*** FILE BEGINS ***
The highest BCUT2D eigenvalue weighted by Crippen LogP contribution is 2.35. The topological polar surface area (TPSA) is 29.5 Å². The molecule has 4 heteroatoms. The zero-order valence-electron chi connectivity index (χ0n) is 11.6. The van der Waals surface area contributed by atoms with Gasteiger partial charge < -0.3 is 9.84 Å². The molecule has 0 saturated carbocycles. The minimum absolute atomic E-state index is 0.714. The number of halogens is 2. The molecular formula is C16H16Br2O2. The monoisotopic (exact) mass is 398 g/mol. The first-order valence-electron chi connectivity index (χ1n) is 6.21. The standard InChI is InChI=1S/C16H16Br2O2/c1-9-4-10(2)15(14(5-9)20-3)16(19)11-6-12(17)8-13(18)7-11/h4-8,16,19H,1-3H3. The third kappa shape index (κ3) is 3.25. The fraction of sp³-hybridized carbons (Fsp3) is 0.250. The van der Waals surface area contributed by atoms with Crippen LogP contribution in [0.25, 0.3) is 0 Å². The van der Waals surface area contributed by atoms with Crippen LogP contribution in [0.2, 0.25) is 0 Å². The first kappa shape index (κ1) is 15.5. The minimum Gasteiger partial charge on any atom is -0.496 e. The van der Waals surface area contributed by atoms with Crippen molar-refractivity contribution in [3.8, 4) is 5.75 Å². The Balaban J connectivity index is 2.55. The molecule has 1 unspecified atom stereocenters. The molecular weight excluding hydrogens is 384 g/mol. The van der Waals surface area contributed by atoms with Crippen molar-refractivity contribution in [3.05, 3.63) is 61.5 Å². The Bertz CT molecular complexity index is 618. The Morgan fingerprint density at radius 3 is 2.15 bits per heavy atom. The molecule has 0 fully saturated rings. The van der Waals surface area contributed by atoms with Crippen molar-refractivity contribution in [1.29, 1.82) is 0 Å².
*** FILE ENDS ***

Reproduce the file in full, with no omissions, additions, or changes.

The highest BCUT2D eigenvalue weighted by Crippen LogP contribution is 2.35. The topological polar surface area (TPSA) is 29.5 Å². The molecule has 4 heteroatoms. The zero-order valence-electron chi connectivity index (χ0n) is 11.6. The van der Waals surface area contributed by atoms with Gasteiger partial charge < -0.3 is 9.84 Å². The molecule has 0 saturated carbocycles. The minimum absolute atomic E-state index is 0.714. The number of halogens is 2. The molecular formula is C16H16Br2O2. The monoisotopic (exact) mass is 398 g/mol. The first-order valence-electron chi connectivity index (χ1n) is 6.21. The standard InChI is InChI=1S/C16H16Br2O2/c1-9-4-10(2)15(14(5-9)20-3)16(19)11-6-12(17)8-13(18)7-11/h4-8,16,19H,1-3H3. The third kappa shape index (κ3) is 3.25. The fraction of sp³-hybridized carbons (Fsp3) is 0.250. The van der Waals surface area contributed by atoms with Crippen LogP contribution in [0.25, 0.3) is 0 Å². The van der Waals surface area contributed by atoms with Crippen LogP contribution in [0.2, 0.25) is 0 Å². The first kappa shape index (κ1) is 15.5. The minimum Gasteiger partial charge on any atom is -0.496 e. The van der Waals surface area contributed by atoms with Crippen molar-refractivity contribution in [3.8, 4) is 5.75 Å². The Balaban J connectivity index is 2.55. The molecule has 1 unspecified atom stereocenters. The molecular weight excluding hydrogens is 384 g/mol. The van der Waals surface area contributed by atoms with Crippen molar-refractivity contribution in [3.05, 3.63) is 61.5 Å². The Bertz CT molecular complexity index is 618. The Morgan fingerprint density at radius 3 is 2.15 bits per heavy atom. The molecule has 0 fully saturated rings. The van der Waals surface area contributed by atoms with Crippen molar-refractivity contribution in [1.29, 1.82) is 0 Å².